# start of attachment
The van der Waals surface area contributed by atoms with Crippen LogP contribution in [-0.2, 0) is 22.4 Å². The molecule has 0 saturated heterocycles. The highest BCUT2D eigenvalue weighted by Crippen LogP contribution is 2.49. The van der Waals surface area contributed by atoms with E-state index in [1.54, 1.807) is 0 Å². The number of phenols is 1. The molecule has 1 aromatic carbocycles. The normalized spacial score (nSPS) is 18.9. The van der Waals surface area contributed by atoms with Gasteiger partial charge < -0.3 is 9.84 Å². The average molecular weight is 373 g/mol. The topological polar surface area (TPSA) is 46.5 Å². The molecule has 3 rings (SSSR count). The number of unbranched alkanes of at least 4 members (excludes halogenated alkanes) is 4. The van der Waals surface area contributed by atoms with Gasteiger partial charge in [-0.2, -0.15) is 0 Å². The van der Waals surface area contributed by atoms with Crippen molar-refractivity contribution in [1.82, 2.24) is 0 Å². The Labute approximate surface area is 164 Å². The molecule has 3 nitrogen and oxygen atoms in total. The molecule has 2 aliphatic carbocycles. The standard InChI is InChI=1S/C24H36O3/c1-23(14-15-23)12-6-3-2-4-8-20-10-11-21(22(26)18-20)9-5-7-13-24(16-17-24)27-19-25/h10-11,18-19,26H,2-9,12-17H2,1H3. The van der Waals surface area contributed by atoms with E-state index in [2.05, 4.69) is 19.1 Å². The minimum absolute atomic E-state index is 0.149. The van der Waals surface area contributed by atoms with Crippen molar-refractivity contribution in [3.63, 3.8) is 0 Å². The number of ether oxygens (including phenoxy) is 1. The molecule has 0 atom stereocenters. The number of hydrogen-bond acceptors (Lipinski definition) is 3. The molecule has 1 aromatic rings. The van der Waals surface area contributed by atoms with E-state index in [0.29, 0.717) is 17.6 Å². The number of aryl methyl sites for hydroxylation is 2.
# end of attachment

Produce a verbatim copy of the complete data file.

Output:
The van der Waals surface area contributed by atoms with Crippen LogP contribution in [-0.2, 0) is 22.4 Å². The molecule has 0 saturated heterocycles. The highest BCUT2D eigenvalue weighted by Crippen LogP contribution is 2.49. The van der Waals surface area contributed by atoms with E-state index in [1.54, 1.807) is 0 Å². The number of phenols is 1. The molecule has 1 aromatic carbocycles. The normalized spacial score (nSPS) is 18.9. The van der Waals surface area contributed by atoms with Gasteiger partial charge < -0.3 is 9.84 Å². The average molecular weight is 373 g/mol. The topological polar surface area (TPSA) is 46.5 Å². The molecule has 3 rings (SSSR count). The number of unbranched alkanes of at least 4 members (excludes halogenated alkanes) is 4. The van der Waals surface area contributed by atoms with Gasteiger partial charge in [-0.2, -0.15) is 0 Å². The van der Waals surface area contributed by atoms with Crippen molar-refractivity contribution in [1.82, 2.24) is 0 Å². The Labute approximate surface area is 164 Å². The molecule has 3 nitrogen and oxygen atoms in total. The molecule has 2 aliphatic carbocycles. The standard InChI is InChI=1S/C24H36O3/c1-23(14-15-23)12-6-3-2-4-8-20-10-11-21(22(26)18-20)9-5-7-13-24(16-17-24)27-19-25/h10-11,18-19,26H,2-9,12-17H2,1H3. The van der Waals surface area contributed by atoms with E-state index in [2.05, 4.69) is 19.1 Å². The minimum absolute atomic E-state index is 0.149. The van der Waals surface area contributed by atoms with Crippen molar-refractivity contribution in [3.63, 3.8) is 0 Å². The number of ether oxygens (including phenoxy) is 1. The molecule has 0 atom stereocenters. The number of hydrogen-bond acceptors (Lipinski definition) is 3. The molecule has 1 aromatic rings. The van der Waals surface area contributed by atoms with E-state index in [0.29, 0.717) is 17.6 Å². The number of aryl methyl sites for hydroxylation is 2.